Tuesday, March 22, 2011

Japan earthquake delays study abroad

The OU Education Abroad Office postponed students’ study abroad plans to Japan last week as a response to the earthquake, tsunami and resulting nuclear radiation leaks, according to university officials.The Japanese spring semester begins in April, but OU students planning on studying abroad have had their plans postponed to later in the year because of the crisis.As a result of concerns related to the initial earthquake and the continuing crisis, we have pulled students back from Japan for the spring semester,OU Education Abroad Director Jack Hobson said.We had about eight students planning on studying abroad.It was tragic what happened, but we were lucky to have a swift and safe departure of students.The office is in the process of trying to find other options for the students based on their specific situation, Hobson said.We are in the process of sorting out their needs,Hobson said.Some have already studied abroad and this would be the second time. Some haven’t yet. Some can only do a summer program. We are trying to figure everything out for them.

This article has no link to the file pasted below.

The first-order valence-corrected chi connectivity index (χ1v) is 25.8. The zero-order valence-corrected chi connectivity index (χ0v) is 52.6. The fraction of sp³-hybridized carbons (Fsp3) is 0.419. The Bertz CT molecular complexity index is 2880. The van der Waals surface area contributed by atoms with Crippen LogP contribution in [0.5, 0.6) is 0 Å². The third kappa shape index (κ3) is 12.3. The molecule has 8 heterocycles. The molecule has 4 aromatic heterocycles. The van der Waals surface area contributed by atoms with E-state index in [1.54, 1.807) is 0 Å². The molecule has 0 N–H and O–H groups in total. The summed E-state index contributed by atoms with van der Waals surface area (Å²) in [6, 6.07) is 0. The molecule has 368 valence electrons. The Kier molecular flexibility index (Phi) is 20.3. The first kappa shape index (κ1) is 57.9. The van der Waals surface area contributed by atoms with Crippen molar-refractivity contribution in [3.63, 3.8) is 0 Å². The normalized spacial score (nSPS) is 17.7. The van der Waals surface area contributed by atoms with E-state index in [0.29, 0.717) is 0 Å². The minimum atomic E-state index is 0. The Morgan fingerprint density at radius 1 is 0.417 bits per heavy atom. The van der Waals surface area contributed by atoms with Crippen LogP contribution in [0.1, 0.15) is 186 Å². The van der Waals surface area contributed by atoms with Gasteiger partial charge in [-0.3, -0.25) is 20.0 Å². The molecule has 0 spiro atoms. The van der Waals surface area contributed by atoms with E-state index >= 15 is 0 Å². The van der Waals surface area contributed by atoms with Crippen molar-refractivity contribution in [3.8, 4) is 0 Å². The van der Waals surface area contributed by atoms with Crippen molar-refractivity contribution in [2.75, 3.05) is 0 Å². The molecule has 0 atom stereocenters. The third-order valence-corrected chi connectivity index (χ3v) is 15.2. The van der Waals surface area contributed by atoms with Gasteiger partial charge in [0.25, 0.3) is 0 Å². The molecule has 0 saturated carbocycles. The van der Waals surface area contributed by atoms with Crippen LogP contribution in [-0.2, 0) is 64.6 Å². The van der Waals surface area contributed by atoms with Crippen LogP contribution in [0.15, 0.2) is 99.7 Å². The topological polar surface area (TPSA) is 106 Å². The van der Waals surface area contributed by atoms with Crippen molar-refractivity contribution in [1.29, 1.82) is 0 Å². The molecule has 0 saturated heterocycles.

Hobson said the disaster will not affect any future study abroad relations with the country.Norman’s sister city in Japan, Seika, is located in the southwestern region of the country, was not near the earthquake and should not be heavily affected, Norman Mayor Cindy Rosenthal said.I have sent messages to the mayor of Seika, Japan,Rosenthal said.It’s on the south and western part of the country, so it is far removed from the immediate earthquake. The whole country is obviously affected though.Though she has not heard back from Seika yet, Rosenthal said she understands it is not a high priority for the city’s mayor right now.

The Norman City Council will vote on a resolution this evening expressing sympathy for the country and asking residents to keep the country in their thoughts and prayers, Rosenthal said.Currently, the OU Japanese Student Association is part of a statewide group called the Oklahoma Earthquake Support Group that is creating a relief program in Oklahoma, association president Russell Kabir said.The Japanese clubs at OU the Japanese Student Association, the OU Japanese Club, the Japanese Animation and Manga Society and the Arashi Taiko drummers are planning fundraising events, Kabir said.We found out about the earthquake right after our Japan culture night,Kabir said.We were all so high off of that and then saw news online and statuses about the earthquake. It was a weird feeling.Plans are not concrete yet, but Kabir said he plans to meet with UOSA President Franz Zenteno this week to create an event similar to those for Haiti last spring, he said.We are thinking about doing something in the South Oval with drummers and dancers to get attention and do more fundraising, Kabir said.A lot of things are in the idea stage right now and will be planned soon.

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